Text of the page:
Wednesday, 10 November 2010
The deadly virus of consumerism
My partner and I have a joint income of under £10,000 a year. That would be a considerable amount to say an average African, but here for some odd reason we are classed as living 'below the poverty line, even though we have all we need and don’t want to take holidays abroad or buy the latest Hi- Tec television/Blu sky/kindle. We don’t want to eat out in restaurants and certainly don’t want or need any more clothes. We have enough to feed and clothe ourselves, and have a roof over our head. What more does anyone really need?
Those with an excess of money are just fools to themselves, and are living in absolute delusion. They either think or are conditioned into thinking that they must have the latest consumerist fix. Pravda bags at £500 a time, Rolex watches, cars, suits, coats! I don’t know whether to laugh at their sheer stupidity or look upon them with sadness and compassion for becoming trapped in the delusion of desire. Watch as they work harder and harder to pay for things they really don’t need, or have a surplus of already. Just observe anyone who has a lot of money, beyond the outer appearance of sunglasses tanned body and chauffeur driven car, you will see the mass of doubt, dissatisfaction and fear encrusted on their faces.
Look at the that other group of wealthy individual’s those the media label ‘celebrities.’ Under their veneer of well-groomed style, do you think many of them are content, really content? Look at their thin stick like, emaciated bodies, those people are walking wounded both, physically and psychologically and in a more caring society would be given support and guidance. But here and now, they are rolled out as role models for thousands of young and not so young impressionable and equally deluded people.
I've come across several ‘Happiness and Wealth,’ reports in the media these past few months, the intelligentsia, have been given much food for thought. Yet, whilst the liberal wing of the media are at last beginning to grasp the notion that wealth can never bring real contentment, they only understand it from an intellectual perspective. They can’t really grasp the reality of it. They are only able to grasp something once it is spelled out to them in reports and analysis.
Of course, once anyone becomes entrapped in the whole charade of ‘a certain standard of living. It’s extremely difficult and painful to extricate oneself from its grip, when everyone you know lives the same way; it’s very hard to go against the flow. When friends and work colleagues are buying into the latest fashions, and gadgets, the latest home improvements and entertainments, it takes a brave person to stand up and say enough is enough. For this mass delusion is contagious, and hard to break especially when its victims are feed a daily dose of the nonsense every time they turn on a TV or open a paper. A tremendous amount of pressure is exerted upon us to become ‘normal’ and to join the consumerist ‘dream.’ Watch any game show to see what I mean. The Lottery sells itself with the slogan, ‘you too can live the dream’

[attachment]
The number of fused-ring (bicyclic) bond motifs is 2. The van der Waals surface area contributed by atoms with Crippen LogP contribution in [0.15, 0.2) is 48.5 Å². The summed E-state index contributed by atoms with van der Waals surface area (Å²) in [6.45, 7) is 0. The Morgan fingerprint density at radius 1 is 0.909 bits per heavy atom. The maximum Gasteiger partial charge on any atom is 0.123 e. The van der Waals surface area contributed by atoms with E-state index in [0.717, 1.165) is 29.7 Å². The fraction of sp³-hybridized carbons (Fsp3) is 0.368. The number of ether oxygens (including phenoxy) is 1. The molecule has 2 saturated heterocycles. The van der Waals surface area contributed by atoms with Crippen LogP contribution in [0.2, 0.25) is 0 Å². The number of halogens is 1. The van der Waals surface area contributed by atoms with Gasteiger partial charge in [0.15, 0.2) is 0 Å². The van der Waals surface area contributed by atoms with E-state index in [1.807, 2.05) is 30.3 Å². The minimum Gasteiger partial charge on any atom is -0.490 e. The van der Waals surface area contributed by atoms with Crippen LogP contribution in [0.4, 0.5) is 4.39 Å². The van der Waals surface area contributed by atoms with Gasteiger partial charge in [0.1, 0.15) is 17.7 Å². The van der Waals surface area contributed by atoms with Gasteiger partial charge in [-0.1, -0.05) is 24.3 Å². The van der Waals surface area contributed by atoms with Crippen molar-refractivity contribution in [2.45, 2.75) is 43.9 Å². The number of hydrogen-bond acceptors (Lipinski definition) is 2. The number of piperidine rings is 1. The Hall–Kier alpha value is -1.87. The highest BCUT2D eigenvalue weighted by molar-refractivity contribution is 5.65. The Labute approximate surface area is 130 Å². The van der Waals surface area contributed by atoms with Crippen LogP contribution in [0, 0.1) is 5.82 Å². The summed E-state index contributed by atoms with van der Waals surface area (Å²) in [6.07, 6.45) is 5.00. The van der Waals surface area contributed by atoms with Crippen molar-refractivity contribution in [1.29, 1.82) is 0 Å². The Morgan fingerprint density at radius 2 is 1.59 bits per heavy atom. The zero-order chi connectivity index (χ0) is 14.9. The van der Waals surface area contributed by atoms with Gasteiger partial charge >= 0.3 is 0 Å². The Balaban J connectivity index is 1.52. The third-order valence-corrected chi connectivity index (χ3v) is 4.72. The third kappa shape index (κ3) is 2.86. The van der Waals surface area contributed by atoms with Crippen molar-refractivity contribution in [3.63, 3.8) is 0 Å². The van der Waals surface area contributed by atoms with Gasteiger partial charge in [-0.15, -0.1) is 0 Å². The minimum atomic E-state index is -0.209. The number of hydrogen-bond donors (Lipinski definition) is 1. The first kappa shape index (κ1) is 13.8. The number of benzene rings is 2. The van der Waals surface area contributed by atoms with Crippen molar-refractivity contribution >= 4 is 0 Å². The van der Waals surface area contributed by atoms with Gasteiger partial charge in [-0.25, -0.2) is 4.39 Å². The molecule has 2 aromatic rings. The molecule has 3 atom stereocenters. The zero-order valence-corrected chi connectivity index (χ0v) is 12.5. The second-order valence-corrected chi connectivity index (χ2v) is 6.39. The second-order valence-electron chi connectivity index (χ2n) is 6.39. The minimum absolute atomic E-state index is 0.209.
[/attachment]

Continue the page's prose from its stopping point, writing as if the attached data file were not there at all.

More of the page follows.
It’s time to break free of this nonsense
It’s time for those of us who are classed as poor, to come out and be proud to be so, to dispel the stigma that having little money, equates to a life of misery and a lack of ambition. Those of us who are 'poor,' can show others, that there is all to be gained by living a life where one happily forsakes the trimmings of consumerism.
It’s time to reclaim the right to be poor and proud. To show that being poor doesn't have to mean a life spent in a constant struggle of ambition to ‘better oneself,’ where one may eventually clamber out of a so called 'well of despair and toil', up, into the a 'desirable land of wealth.' Notice that wealth is nearly always equated with happiness and contentment!
There is no need to become sanctimonious, to develop an ‘holier than thou,’ attitude to poverty either. To many spiritual seekers, being poor is seen as a necessary aid on the road to god. Indeed many religious orders actively encourage a life of poverty, in the pursuit of holiness. What I think is missing here, though, to realise that money per say is not the problem. Whether you are a millionaire or a pauper is beside the point, it is how attached you are to money'
It is entirely possible, if one is careful and expedient, to live a life of contentment, and well-being, and real happiness, whilst being relatively poor. If you wish to extricate yourself, from the trap of materialism! It means first of all you have to re-evaluate your priorities, and to wake up to the fact, that a wardrobe stuffed full of clothes, the latest technological gadgets, or eating junk foods, does nothing to further ones situation, and can be happily left behind!
If the writers of those happiness reports and books really want to understand that contentment is available here and now, and not just an intellectual proposition. They only have to spend ten minutes in the company of any truly liberated being.